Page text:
Sometimes when I receive press cars, I’ll play a little game with myself.
Germany is the only country without a general speed limit on its highways. But when you pull off the autobahn, things get even better: between you and the next stunning medieval burg lies an exquisite ribbon of twisting asphalt.
In rap, for every mention of Rolls-Royce, there are two mentions of Cadillac.
It’s a telling sign that my friends argued over who got to ride in the back of the 7 Series. This is not a car to drive; this is a car to be driven in.
For 20 years, AMG has taken innocent and docile Mercedes and injected them with tire-shredding torque, roaring exhausts and spine-shattering suspensions (for an anthropomorphic analogy of AMG’s work, click here).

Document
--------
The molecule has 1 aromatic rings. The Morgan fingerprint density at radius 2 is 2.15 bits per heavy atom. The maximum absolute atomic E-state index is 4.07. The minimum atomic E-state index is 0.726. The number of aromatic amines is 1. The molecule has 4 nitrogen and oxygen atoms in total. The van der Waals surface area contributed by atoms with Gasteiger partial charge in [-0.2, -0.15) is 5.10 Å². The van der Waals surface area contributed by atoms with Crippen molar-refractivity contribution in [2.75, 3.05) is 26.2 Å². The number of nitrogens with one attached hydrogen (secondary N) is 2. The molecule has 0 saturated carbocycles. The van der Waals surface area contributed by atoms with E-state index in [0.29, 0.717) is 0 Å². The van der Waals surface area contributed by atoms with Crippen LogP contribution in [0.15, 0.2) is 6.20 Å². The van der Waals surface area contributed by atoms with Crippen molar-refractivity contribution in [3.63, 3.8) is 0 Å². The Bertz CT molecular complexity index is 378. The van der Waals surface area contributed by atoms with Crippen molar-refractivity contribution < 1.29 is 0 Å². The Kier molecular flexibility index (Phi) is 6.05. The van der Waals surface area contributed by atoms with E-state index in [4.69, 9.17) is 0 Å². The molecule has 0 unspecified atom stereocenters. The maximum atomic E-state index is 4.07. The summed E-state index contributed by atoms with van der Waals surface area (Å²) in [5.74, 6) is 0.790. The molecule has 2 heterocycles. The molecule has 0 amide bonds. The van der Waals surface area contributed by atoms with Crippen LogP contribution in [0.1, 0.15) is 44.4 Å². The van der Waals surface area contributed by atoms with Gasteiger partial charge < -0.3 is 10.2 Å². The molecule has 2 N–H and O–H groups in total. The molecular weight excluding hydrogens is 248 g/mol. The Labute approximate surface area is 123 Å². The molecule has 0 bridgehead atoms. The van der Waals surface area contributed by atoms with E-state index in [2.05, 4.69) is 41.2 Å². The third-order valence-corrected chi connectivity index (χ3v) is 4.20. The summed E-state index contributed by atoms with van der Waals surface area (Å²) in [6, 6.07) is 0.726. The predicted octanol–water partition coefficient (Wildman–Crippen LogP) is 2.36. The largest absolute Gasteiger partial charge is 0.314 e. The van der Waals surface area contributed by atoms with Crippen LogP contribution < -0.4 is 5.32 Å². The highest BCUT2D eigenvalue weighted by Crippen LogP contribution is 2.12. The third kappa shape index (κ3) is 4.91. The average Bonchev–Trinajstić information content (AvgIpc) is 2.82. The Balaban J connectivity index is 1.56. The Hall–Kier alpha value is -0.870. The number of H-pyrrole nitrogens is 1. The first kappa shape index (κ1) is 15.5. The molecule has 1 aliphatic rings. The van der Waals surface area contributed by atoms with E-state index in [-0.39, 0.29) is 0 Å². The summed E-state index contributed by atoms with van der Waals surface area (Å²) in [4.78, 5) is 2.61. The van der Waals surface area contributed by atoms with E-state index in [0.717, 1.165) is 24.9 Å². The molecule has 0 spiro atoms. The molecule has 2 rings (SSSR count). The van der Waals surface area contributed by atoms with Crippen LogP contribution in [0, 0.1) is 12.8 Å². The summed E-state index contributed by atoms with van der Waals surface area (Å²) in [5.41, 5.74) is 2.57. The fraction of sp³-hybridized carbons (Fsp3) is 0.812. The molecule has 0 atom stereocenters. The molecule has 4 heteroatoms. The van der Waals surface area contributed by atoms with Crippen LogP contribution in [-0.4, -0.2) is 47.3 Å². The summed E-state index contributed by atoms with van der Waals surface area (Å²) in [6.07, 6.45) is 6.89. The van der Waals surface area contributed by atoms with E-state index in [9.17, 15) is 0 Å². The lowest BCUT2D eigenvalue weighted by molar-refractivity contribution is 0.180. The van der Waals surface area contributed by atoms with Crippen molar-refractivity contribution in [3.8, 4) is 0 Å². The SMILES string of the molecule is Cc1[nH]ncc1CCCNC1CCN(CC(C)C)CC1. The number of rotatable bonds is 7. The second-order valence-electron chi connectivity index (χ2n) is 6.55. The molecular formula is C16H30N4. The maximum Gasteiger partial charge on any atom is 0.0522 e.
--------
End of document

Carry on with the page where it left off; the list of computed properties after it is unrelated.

In the 1968 film “Bullitt,” Steve McQueen careened through the streets of San Francisco in a Highland Green Ford Mustang. Fifty years later, Ford’s homage isn’t just a show pony or a collector’s toy; it’s the best Mustang currently for sale.
It’s a funny irony in the car world that the least talked-about models often sell the most. The Equinox is Chevy’s second best-selling vehible behind the Silverado, and nobody I spoke to had ever heard of it.
The Ford F-series is the best-selling vehicle in the world. In 2018, someone drove home in a new Ford truck every 30 seconds.
In 1945, the Beetle nearly went extinct. An Allied bomb crashed through the roof of the Wolfsburg factory, but didn’t explode. A year later, Britain needed cars, Germans needed jobs, so they spooled up the assembly line.
The Jeep Wrangler is like a bacon double cheeseburger – gristly and unrefined, yet patriotic and sacred. It’s imperfect, yet precisely nobody wants it to change.